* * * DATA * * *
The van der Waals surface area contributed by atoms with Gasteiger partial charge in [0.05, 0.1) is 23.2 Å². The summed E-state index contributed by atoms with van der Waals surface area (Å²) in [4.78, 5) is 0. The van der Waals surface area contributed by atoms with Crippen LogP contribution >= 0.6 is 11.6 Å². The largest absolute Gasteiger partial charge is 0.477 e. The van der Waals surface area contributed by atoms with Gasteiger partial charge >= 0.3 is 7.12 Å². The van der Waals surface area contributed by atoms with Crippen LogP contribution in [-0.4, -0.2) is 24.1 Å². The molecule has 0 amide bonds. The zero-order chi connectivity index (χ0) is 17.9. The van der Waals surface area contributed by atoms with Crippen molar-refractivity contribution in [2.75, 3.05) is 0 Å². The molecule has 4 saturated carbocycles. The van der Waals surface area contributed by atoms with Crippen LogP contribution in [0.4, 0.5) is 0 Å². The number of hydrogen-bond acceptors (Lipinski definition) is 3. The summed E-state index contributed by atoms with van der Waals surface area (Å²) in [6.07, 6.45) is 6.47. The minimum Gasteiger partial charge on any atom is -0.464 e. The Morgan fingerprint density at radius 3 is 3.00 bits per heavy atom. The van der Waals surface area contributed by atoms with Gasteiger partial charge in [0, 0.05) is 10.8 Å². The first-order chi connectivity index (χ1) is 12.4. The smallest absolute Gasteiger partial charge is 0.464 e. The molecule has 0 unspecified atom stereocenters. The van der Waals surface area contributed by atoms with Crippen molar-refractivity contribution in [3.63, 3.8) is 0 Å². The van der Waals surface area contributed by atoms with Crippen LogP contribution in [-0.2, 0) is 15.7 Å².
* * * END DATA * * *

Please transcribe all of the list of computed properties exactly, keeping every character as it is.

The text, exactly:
The van der Waals surface area contributed by atoms with Gasteiger partial charge in [0.05, 0.1) is 23.2 Å². The summed E-state index contributed by atoms with van der Waals surface area (Å²) in [4.78, 5) is 0. The van der Waals surface area contributed by atoms with Crippen LogP contribution >= 0.6 is 11.6 Å². The largest absolute Gasteiger partial charge is 0.477 e. The van der Waals surface area contributed by atoms with Gasteiger partial charge >= 0.3 is 7.12 Å². The van der Waals surface area contributed by atoms with Crippen LogP contribution in [-0.4, -0.2) is 24.1 Å². The molecule has 0 amide bonds. The zero-order chi connectivity index (χ0) is 17.9. The van der Waals surface area contributed by atoms with Crippen molar-refractivity contribution in [2.75, 3.05) is 0 Å². The molecule has 4 saturated carbocycles. The van der Waals surface area contributed by atoms with Crippen LogP contribution in [0.4, 0.5) is 0 Å². The number of hydrogen-bond acceptors (Lipinski definition) is 3. The summed E-state index contributed by atoms with van der Waals surface area (Å²) in [6.07, 6.45) is 6.47. The minimum Gasteiger partial charge on any atom is -0.464 e. The Morgan fingerprint density at radius 3 is 3.00 bits per heavy atom. The van der Waals surface area contributed by atoms with Gasteiger partial charge in [0, 0.05) is 10.8 Å². The first-order chi connectivity index (χ1) is 12.4. The smallest absolute Gasteiger partial charge is 0.464 e. The molecule has 0 unspecified atom stereocenters. The van der Waals surface area contributed by atoms with Crippen molar-refractivity contribution in [3.63, 3.8) is 0 Å². The van der Waals surface area contributed by atoms with Crippen LogP contribution in [-0.2, 0) is 15.7 Å².